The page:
While Pfizer has defended the suit as necessary to protect intellectual property, it seems as much designed to reduce anticipated losses on Lipitor this year. To be sure, Lipitor sales have been on the downswing in recent years, from a peak of $12.9 billion in 2006, accounting for 27% of total biopharmaceutical revenues, to $11.4 billion in ’09. Yet at $10.7 billion in worldwide sales last year—with about half of that, or $5.3 billion, coming from the U.S. alone—Lipitor remained Pfizer’s biggest-selling product, indeed the biggest selling prescription drug in the world. The drug still accounted for about 18% of total 2010 biopharmaceutical revenues.
On November 30, Ranbaxy Laboratories plans to start selling a generic version of Lipitor. India’s largest generic drug maker had to settle years of litigation against Pfizer back in 2008 and won six months of exclusive marketing rights to sell the drug.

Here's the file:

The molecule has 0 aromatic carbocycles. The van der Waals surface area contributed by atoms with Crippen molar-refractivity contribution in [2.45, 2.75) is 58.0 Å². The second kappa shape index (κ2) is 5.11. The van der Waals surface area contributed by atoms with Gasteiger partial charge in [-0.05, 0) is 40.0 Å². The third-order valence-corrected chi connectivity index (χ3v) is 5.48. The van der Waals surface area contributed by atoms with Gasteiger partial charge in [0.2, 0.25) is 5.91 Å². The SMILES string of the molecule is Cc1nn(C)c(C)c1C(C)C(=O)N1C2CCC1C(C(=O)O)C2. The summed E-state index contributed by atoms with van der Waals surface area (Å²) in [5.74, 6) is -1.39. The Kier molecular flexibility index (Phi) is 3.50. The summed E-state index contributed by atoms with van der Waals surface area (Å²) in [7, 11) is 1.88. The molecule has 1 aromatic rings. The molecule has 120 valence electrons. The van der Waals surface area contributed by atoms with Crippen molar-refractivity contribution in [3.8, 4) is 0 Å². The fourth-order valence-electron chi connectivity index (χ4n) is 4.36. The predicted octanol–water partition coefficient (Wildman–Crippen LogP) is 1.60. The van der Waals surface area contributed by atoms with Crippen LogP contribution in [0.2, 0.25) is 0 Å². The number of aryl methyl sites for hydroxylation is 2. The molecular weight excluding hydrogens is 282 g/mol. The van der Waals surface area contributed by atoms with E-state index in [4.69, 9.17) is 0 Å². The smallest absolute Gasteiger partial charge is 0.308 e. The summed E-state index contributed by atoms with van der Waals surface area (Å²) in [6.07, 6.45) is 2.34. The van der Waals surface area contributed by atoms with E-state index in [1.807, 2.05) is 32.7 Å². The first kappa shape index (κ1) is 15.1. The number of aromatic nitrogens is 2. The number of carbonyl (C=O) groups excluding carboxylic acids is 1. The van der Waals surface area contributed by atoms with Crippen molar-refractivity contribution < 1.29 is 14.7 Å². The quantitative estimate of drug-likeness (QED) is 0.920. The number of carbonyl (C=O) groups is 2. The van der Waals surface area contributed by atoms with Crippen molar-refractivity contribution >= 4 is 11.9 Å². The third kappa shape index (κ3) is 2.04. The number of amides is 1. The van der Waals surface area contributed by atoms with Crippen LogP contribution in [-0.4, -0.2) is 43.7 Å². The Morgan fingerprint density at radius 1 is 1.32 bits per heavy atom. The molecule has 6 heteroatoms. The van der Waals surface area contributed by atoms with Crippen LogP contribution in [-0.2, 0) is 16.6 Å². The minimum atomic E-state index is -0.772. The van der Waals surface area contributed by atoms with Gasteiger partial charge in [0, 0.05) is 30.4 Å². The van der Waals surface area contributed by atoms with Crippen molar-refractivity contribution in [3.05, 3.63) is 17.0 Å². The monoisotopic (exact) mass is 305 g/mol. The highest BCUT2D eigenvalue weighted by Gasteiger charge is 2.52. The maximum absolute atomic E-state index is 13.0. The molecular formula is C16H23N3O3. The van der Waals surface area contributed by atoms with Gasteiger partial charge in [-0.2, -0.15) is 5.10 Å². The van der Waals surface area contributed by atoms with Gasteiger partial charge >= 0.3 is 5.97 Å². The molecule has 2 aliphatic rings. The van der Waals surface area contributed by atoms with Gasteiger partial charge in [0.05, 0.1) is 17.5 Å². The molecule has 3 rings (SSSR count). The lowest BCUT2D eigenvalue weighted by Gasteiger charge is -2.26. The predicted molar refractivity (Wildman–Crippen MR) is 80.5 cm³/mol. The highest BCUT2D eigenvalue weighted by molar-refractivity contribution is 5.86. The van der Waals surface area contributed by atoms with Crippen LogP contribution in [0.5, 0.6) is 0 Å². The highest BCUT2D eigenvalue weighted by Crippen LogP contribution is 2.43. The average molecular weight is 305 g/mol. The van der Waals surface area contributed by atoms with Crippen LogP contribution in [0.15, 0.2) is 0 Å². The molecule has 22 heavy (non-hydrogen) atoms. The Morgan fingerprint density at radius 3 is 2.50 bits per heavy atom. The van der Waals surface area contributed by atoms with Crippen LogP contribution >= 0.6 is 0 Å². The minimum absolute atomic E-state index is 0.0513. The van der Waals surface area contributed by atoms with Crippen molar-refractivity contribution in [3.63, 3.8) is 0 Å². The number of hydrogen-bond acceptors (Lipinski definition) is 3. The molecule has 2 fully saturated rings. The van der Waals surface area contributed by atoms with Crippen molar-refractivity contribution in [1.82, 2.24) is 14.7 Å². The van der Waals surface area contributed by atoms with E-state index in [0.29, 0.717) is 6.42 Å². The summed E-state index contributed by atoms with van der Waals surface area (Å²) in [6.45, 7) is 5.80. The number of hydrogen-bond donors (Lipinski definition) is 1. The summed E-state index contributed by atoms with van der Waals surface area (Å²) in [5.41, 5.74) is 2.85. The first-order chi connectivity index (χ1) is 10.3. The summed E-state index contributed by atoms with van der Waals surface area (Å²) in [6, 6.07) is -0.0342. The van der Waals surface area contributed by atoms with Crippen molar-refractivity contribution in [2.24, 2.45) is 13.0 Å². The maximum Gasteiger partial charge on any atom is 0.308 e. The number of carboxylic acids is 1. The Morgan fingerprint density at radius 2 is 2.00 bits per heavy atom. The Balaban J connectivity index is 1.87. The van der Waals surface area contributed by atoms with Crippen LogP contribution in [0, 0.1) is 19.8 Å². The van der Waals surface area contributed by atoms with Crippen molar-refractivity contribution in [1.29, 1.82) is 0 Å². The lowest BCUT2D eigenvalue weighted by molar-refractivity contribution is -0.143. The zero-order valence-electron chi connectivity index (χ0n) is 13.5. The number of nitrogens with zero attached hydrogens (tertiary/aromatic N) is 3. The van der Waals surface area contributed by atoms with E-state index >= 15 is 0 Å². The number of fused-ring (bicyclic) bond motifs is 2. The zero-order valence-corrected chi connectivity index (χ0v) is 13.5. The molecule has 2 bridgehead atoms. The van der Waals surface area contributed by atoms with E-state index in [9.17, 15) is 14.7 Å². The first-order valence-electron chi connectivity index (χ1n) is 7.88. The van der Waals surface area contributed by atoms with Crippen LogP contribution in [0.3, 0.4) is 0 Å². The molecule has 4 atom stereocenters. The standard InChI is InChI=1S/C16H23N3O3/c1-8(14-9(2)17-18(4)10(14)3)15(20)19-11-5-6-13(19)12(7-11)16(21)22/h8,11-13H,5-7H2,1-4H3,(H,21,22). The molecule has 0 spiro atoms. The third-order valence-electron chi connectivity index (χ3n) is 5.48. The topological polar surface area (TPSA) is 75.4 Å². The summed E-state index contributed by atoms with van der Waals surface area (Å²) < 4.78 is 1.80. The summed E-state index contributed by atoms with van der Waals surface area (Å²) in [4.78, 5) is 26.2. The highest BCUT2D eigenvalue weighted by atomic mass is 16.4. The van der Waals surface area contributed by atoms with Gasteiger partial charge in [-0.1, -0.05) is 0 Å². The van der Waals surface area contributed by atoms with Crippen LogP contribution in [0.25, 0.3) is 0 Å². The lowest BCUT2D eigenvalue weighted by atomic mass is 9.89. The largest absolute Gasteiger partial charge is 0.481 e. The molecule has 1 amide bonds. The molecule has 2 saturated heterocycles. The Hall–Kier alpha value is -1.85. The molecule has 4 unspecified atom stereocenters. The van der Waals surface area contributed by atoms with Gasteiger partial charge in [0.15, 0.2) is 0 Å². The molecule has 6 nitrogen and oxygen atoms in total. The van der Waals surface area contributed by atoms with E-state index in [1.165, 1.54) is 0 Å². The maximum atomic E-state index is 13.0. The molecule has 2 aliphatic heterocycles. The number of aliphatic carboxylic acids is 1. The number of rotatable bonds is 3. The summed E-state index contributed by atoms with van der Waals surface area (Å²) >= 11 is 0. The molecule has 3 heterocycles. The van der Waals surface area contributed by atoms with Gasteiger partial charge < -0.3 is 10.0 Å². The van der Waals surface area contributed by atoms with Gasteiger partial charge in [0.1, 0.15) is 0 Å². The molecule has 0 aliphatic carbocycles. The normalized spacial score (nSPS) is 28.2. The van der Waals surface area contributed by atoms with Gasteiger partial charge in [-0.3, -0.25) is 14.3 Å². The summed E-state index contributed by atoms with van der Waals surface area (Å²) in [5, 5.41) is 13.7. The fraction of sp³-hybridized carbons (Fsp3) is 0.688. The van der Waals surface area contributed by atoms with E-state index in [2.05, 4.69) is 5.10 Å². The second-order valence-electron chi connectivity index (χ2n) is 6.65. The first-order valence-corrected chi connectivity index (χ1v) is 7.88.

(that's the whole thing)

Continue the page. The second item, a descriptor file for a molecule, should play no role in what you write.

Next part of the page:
By next summer, Ranbaxy’s Lipitor will be joined by an “authorized” generic version of Lipitor to be sold by Watson Pharmaceuticals. Watson has an exclusive supply agreement with Pfizer, which has agreed to manufacture and sell generic tablets to Watson for five years.
In the years since settling with Ranbaxy, Pfizer has also resolved lawsuits with several other generic drug companies looking to get in on the action. They include Mylan, Teva Pharmacetical, and most recently, Dr. Reddy’s Laboratories.